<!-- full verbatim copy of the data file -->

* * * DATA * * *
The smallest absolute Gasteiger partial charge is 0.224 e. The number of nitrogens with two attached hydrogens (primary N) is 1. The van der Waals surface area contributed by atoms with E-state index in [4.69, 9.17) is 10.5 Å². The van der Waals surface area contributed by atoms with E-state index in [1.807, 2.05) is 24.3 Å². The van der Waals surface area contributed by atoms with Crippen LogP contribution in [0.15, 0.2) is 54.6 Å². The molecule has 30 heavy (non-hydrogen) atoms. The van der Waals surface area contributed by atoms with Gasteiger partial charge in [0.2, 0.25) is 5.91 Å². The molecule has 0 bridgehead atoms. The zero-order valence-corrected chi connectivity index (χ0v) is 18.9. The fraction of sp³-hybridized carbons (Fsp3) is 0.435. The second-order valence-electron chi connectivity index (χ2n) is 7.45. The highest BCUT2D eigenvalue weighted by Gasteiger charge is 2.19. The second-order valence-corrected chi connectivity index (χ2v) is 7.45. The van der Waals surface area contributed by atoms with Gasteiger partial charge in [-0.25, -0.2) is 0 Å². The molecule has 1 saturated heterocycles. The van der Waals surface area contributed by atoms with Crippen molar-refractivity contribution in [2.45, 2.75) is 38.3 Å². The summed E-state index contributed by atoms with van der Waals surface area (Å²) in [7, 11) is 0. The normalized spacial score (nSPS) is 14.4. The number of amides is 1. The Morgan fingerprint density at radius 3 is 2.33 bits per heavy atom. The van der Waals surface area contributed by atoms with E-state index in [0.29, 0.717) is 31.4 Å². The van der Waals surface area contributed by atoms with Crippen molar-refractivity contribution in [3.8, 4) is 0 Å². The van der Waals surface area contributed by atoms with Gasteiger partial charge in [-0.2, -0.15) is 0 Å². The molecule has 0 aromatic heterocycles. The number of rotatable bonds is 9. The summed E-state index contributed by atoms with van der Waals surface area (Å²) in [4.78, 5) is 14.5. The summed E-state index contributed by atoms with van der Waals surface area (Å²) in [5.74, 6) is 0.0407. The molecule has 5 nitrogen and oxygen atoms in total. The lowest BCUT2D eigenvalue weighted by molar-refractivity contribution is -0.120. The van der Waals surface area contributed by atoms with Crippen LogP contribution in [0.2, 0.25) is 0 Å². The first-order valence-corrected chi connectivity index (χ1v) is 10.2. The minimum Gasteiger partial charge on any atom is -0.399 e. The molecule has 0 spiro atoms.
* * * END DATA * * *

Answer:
The smallest absolute Gasteiger partial charge is 0.224 e. The number of nitrogens with two attached hydrogens (primary N) is 1. The van der Waals surface area contributed by atoms with E-state index in [4.69, 9.17) is 10.5 Å². The van der Waals surface area contributed by atoms with E-state index in [1.807, 2.05) is 24.3 Å². The van der Waals surface area contributed by atoms with Crippen LogP contribution in [0.15, 0.2) is 54.6 Å². The molecule has 30 heavy (non-hydrogen) atoms. The van der Waals surface area contributed by atoms with Gasteiger partial charge in [0.2, 0.25) is 5.91 Å². The molecule has 0 bridgehead atoms. The zero-order valence-corrected chi connectivity index (χ0v) is 18.9. The fraction of sp³-hybridized carbons (Fsp3) is 0.435. The second-order valence-electron chi connectivity index (χ2n) is 7.45. The highest BCUT2D eigenvalue weighted by Gasteiger charge is 2.19. The second-order valence-corrected chi connectivity index (χ2v) is 7.45. The van der Waals surface area contributed by atoms with Gasteiger partial charge in [-0.25, -0.2) is 0 Å². The molecule has 1 saturated heterocycles. The van der Waals surface area contributed by atoms with Crippen molar-refractivity contribution in [2.45, 2.75) is 38.3 Å². The summed E-state index contributed by atoms with van der Waals surface area (Å²) in [7, 11) is 0. The normalized spacial score (nSPS) is 14.4. The number of amides is 1. The Morgan fingerprint density at radius 3 is 2.33 bits per heavy atom. The van der Waals surface area contributed by atoms with E-state index in [0.29, 0.717) is 31.4 Å². The van der Waals surface area contributed by atoms with Crippen molar-refractivity contribution in [3.8, 4) is 0 Å². The van der Waals surface area contributed by atoms with Gasteiger partial charge in [-0.2, -0.15) is 0 Å². The molecule has 0 aromatic heterocycles. The number of rotatable bonds is 9. The summed E-state index contributed by atoms with van der Waals surface area (Å²) in [4.78, 5) is 14.5. The summed E-state index contributed by atoms with van der Waals surface area (Å²) in [5.74, 6) is 0.0407. The molecule has 5 nitrogen and oxygen atoms in total. The lowest BCUT2D eigenvalue weighted by molar-refractivity contribution is -0.120. The van der Waals surface area contributed by atoms with Crippen LogP contribution in [0.2, 0.25) is 0 Å². The first-order valence-corrected chi connectivity index (χ1v) is 10.2. The minimum Gasteiger partial charge on any atom is -0.399 e. The molecule has 0 spiro atoms.